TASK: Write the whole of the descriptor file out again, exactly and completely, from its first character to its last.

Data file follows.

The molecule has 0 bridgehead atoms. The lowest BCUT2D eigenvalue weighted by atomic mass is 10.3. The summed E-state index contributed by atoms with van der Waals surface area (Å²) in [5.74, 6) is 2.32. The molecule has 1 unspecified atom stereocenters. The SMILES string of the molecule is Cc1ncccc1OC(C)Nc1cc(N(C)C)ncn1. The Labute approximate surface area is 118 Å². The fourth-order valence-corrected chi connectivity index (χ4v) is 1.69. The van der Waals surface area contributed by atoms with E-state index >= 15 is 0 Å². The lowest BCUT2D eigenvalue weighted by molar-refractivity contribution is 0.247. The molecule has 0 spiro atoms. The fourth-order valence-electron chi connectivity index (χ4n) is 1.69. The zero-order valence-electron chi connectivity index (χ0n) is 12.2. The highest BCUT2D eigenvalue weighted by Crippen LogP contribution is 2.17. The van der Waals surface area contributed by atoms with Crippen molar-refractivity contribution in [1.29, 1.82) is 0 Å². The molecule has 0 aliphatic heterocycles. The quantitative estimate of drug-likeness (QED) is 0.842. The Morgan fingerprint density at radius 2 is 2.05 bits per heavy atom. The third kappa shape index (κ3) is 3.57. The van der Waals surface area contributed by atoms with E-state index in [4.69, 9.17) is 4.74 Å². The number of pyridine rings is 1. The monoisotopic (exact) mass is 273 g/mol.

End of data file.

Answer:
The molecule has 0 bridgehead atoms. The lowest BCUT2D eigenvalue weighted by atomic mass is 10.3. The summed E-state index contributed by atoms with van der Waals surface area (Å²) in [5.74, 6) is 2.32. The molecule has 1 unspecified atom stereocenters. The SMILES string of the molecule is Cc1ncccc1OC(C)Nc1cc(N(C)C)ncn1. The Labute approximate surface area is 118 Å². The fourth-order valence-corrected chi connectivity index (χ4v) is 1.69. The van der Waals surface area contributed by atoms with E-state index >= 15 is 0 Å². The lowest BCUT2D eigenvalue weighted by molar-refractivity contribution is 0.247. The molecule has 0 spiro atoms. The fourth-order valence-electron chi connectivity index (χ4n) is 1.69. The zero-order valence-electron chi connectivity index (χ0n) is 12.2. The highest BCUT2D eigenvalue weighted by Crippen LogP contribution is 2.17. The van der Waals surface area contributed by atoms with Crippen molar-refractivity contribution in [1.29, 1.82) is 0 Å². The molecule has 0 aliphatic heterocycles. The quantitative estimate of drug-likeness (QED) is 0.842. The Morgan fingerprint density at radius 2 is 2.05 bits per heavy atom. The third kappa shape index (κ3) is 3.57. The van der Waals surface area contributed by atoms with E-state index in [4.69, 9.17) is 4.74 Å². The number of pyridine rings is 1. The monoisotopic (exact) mass is 273 g/mol.